Cognitive behavioral therapy (CBT) focuses on a person’s thoughts, feelings, and behaviors to identify unhealthy patterns. The patient and therapist then develop appropriate healthy patterns of thoughts, feelings and behaviors to replace the unhealthy patterns. Dialectical behavior therapy is a form of CBT that puts a specific focus on a person’s arousal response to certain emotional situations.

A case study of cognitive behavioral therapy (CBT) to treat misophonia in a young woman reported elimination of impaired social functioning at the end of treatment and at four-months post-treatment, although the woman still found the trigger stimuli unpleasant.[i] The treatment plan included “(a) a cognitive component to challenge dysfunctional automatic thoughts, (b) a behavioral component to interrupt maladaptive and avoidant coping strategies and practice helpful ones, and (c) a physiological component to help recalibrate her autonomic reactivity.” This last component was thirty minutes of exercise a day, and it was unclear whether the patient did this or not. It seems as if the individual still did not like the sounds because she was still triggering to them, as this treatment did not address the physical reflex. But if the individual could remain calm, then perhaps with time the physical reflex would decline. This needs more research.

A second case study was reported on CBT treatment for two youths with misophonia ages eleven and seventeen.[ii] I preface the description of treatment by saying that I do not advise this method because it used enticing rewards to motivate a child to control or suppress her outward, aggressive coping behavior after a trigger, without reducing the physical reflex. This has created situations where a child controlled their “acting out” to triggers, but inwardly developed new triggers and stronger misophonic reflexes until the misophonia re-emerged much worse than when the treatment began. The treatment in this study included psychoeducation about misophonia and focused on helping the patients develop the ability to tolerate triggers without aggressive or avoidant behaviors. The treatment included a progressive exposure of trigger severity and response prevention. This allowed the patients to develop the ability to tolerate the triggers and remain calm. A reward hierarchy was provided for the younger patient for completion of the exposure steps. Cognitive restructuring was included to address dysfunctional beliefs about the sounds, such as “my family makes these sounds to annoy/aggravate me.” Both youth progressed though treatment and were able to eat with their families without accommodations. Both youth showed a reduction of their misophonia severity at the end of treatment based on a self-report questionnaire, though the decline for the younger child was fairly small. The study did not include any follow-up measures for the youth.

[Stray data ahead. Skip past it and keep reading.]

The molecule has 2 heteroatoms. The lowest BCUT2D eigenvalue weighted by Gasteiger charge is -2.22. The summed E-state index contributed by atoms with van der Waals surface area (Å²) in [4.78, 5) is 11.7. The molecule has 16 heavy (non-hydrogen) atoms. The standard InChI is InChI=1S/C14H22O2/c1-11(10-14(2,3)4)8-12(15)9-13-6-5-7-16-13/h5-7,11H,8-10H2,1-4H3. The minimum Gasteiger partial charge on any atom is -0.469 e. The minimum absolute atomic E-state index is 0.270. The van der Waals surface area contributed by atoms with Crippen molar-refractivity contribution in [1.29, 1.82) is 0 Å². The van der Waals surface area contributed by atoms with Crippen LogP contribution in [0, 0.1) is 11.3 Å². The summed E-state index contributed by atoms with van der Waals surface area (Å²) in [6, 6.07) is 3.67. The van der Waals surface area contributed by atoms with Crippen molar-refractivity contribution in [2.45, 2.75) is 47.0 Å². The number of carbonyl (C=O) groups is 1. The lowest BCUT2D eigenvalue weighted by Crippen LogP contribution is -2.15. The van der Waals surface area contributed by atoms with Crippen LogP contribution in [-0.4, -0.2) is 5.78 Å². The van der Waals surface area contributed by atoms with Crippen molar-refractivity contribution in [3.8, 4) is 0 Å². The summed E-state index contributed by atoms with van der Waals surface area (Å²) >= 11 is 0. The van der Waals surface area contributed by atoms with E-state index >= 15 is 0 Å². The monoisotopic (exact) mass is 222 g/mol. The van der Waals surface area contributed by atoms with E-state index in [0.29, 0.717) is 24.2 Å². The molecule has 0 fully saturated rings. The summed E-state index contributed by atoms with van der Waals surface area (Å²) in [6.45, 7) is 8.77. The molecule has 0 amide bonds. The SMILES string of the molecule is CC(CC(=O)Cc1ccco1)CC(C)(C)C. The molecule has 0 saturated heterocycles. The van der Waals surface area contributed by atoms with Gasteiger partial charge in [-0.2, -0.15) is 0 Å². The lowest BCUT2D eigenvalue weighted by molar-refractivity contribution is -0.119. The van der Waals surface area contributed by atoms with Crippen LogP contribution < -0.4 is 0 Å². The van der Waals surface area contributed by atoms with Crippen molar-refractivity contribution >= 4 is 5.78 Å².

My concern about this treatment is that it did not address the initial physical reflex. It was successful at helping the youth develop the emotional and behavioral control to stay calm when triggered, but it did not eliminate the physical reflex. There is a risk that the physical reflex will strengthen and other triggers will develop. It is very beneficial for a person with misophonia to learn to remain calm when triggered, but this does not eliminate the risk of an escalation of misophonia severity through repeated exposure to triggers. The risks here are discussed more fully in the chapter How Triggers Spread.

CBT can help reduce the emotional upheaval that comes with misophonia, and there are many anecdotal reports of individuals benefiting from this form of treatment. CBT or similar therapy is also recommended by the Misophonia Management Protocol to help a person change the way they think about triggers and live with misophonia as a chronic condition.

[i] Bernstein, Angell, & Dehle, 2013

[ii] McGuare, Wu, & Storch, 2015